Milwaukee’s historic preservation planning staff say the Marcus Center’s nomination meets four criteria for preservation: The site exemplifies the development of the cultural, economic, social or historic heritage of the City of Milwaukee; is the work of an artist, architect, craftsperson or master builder whose individual works have influenced the city’s development; is a unique and iconic location within the city; and embodies distinguishing characteristics of an architectural type or specimen.
As City of Milwaukee officials deliberate whether to grant the Marcus Center permanent historic designation, they will weigh in on more than a monumental building, an elegant plaza, and what some consider a magical grove. Officials must decide whether the Marcus Center has historic value and is a place worth keeping and stewarding so that it retains that character.
THE PUBLIC REALM AND A SENSE OF PLACE
Preservation of well-designed public spaces can allow people to experience a recognizable sense of place. Honoring the work of masters like Harry Weese, Dan Kiley, Eero Saarinen and others protects a city’s collective inheritance. Attaching value to Milwaukee’s public-space built heritage can also drive tourism and enhance real-estate values, as it has done in Chicago, Boston and other cities.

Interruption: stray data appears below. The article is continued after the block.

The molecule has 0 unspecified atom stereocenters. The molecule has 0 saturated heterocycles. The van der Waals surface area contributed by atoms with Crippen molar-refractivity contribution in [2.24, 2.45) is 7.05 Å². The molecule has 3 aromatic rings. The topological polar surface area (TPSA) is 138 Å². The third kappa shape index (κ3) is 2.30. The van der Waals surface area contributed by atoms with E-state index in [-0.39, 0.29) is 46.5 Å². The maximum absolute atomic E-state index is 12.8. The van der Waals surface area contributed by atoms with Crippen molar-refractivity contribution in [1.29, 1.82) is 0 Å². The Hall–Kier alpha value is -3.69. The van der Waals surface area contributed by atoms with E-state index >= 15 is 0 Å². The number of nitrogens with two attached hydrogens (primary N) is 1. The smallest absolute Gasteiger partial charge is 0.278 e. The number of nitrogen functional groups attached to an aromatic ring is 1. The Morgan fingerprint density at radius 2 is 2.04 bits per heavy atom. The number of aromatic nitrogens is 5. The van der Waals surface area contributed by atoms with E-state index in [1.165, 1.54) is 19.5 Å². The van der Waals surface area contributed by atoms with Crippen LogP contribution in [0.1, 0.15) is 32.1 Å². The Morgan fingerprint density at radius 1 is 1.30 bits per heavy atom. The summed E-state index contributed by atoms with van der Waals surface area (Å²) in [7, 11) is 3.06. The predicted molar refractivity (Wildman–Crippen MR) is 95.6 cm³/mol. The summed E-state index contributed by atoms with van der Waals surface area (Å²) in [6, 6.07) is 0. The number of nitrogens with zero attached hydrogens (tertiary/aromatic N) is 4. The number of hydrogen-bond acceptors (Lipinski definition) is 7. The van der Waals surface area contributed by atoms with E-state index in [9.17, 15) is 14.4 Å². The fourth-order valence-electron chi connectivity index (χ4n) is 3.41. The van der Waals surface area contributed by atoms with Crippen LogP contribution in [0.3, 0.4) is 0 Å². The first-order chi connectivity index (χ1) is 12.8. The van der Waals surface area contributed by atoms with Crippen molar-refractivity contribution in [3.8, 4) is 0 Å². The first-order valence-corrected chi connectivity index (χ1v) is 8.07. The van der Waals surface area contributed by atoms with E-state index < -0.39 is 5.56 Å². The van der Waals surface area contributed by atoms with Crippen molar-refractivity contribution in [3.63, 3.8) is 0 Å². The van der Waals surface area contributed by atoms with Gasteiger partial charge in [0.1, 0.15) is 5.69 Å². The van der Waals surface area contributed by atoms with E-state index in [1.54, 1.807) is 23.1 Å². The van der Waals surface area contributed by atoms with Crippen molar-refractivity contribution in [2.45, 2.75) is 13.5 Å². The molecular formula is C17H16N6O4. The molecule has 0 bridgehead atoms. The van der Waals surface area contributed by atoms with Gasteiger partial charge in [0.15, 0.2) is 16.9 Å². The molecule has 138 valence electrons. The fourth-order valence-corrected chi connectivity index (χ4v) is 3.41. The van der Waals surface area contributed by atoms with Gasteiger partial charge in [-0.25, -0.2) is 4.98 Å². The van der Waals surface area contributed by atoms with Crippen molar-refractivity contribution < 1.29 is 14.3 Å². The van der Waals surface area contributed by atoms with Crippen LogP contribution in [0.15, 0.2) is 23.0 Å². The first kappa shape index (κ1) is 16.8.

Peter McAvoy, a longtime local civic leader, also sees potential for the Milwaukee community to “use this opportunity to consider how the Marcus Center and nearby downtown areas can be part of a broader civic vision.” As the former head of environmental health at Sixteenth Street Community Health Center, McAvoy helped facilitate a collaborative visioning process that led to Menomonee Valley’s revitalization. Such a process could reinvigorate the Weese-Kiley plan, which followed years of civic discussions about the location and purpose of the PAC.
After a lengthy public hearing on April 1, the City of Milwaukee’s Historic Preservation Commission (HPC) voted in favor of granting permanent historic designation to the Marcus Center. The HPC also approved a Certificate of Appropriateness for four trees identified as potential safety hazards to be cut down, with the requirement that they be replaced in kind within a year. Commissioners stressed that it is essential for the Marcus Center’s stewards to develop a plan to maintain and preserve what the HPC considers a culturally and historically significant asset. The designation issue must also be heard by the Common Council’s Zoning, Neighborhoods and Development (ZND) Committee. HPC staff said that the earliest the ZND Committee could hear it will be April 30. Then the full council will vote whether or not to approve designation.
Celebrating Harry Weese’s big-picture thinking, and the wide-ranging and ambitious projects he designed here and elsewhere, could well inspire a new era of respect for Milwaukee’s historic uniqueness and optimism about our future promise.